copper, sterling silver, thread.
2 x 2 x 0.8cm
These may appear to be heavy, but they are very light - they're hollow!
Sylvie works with basketry and textile processes to create work that becomes physical representations of untouchable emotions of place. These processes are so strongly associated with place, people, culture and tradition. They have the ability to mark birth, death, and regrowth. Using primarily silver, Sylvie creates wearable objects that are both opaque and translucent and inhabit multiple spaces at once. Through weaving, stitching, and knotting she creates intimate details for the wearer to connect with. These slow processes are a way for her to process the experiences, emotions, and thoughts associated with place and home, allowing her to finally assign language to fleeting recollections and memories. Often repetitive, tedious, and time consuming, Sylvie’s work requires extensive material preparation before it takes shape. The time spent on material preparation expresses a reverence for the final product and the intimacy of space.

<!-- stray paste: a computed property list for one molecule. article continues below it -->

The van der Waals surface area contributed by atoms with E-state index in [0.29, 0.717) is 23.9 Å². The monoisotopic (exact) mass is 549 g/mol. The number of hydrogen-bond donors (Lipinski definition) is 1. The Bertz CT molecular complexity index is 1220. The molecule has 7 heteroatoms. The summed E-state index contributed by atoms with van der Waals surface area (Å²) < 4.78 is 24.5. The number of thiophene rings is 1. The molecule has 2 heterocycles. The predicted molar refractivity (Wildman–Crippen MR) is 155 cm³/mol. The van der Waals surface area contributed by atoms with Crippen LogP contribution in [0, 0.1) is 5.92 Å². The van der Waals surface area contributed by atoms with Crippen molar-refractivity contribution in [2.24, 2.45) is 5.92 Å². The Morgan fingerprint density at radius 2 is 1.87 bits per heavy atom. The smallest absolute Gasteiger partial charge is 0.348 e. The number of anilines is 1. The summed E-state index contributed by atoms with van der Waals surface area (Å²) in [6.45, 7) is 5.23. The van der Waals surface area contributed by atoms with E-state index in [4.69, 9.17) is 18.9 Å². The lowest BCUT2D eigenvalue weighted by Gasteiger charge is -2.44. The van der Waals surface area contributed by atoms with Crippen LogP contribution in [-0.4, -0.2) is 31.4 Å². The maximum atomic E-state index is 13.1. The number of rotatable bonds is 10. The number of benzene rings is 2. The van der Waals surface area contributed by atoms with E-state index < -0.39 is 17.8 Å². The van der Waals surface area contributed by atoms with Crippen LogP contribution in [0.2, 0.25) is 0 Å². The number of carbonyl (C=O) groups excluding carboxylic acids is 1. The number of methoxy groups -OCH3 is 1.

Sylvie Lissa Alusitz is a metalsmith and jeweler based in New York. Her work is centered around relationships to people and place, and takes a strong influence from basketry and textile communities. She created pieces that become physical representations of things untouchable. She received her Masters in Fine Arts from State University of New York at New Paltz in Metal in 2019 and a Bachelors of Fine Arts in Jewelry and Metalsmithing from Rochester Institute of Technology in 2015. Sylvie has exhibited nationally and internationally, being selected for and showing at Autor Contemporary Jewelry Fair in Bucharest, Romania and ‘7 Artists for 7 Days’ at Myday-Byday Gallery in Rome. She has been included in exhibitions at the Greater Denton Arts Council, Denton, TX, The Worcester Center for Crafts, Worcester, MA, Gallery 2052, Chicago, IL, and elsewhere. In 2020 Sylvie was selected as one of 100 artists for Secret Identity Project’s exhibition Amend, an exhibition focusing on the 100th anniversary of the women’s suffrage movement in the United States. She has also received funding from the Tiffany and Co. Foundation and the Women’s Jewelry Association and participated in residencies at Harbourfront Centre in Toronto, Canada and Penland School of Craft in Penland, North Carolina. Sylvie co-curates the annual exhibition Dream Machine with Betsy Lewis and has organized other projects, such as Cultural Appropriation and Appreciation: A Conversation, hosted by the State University of New York at New Paltz.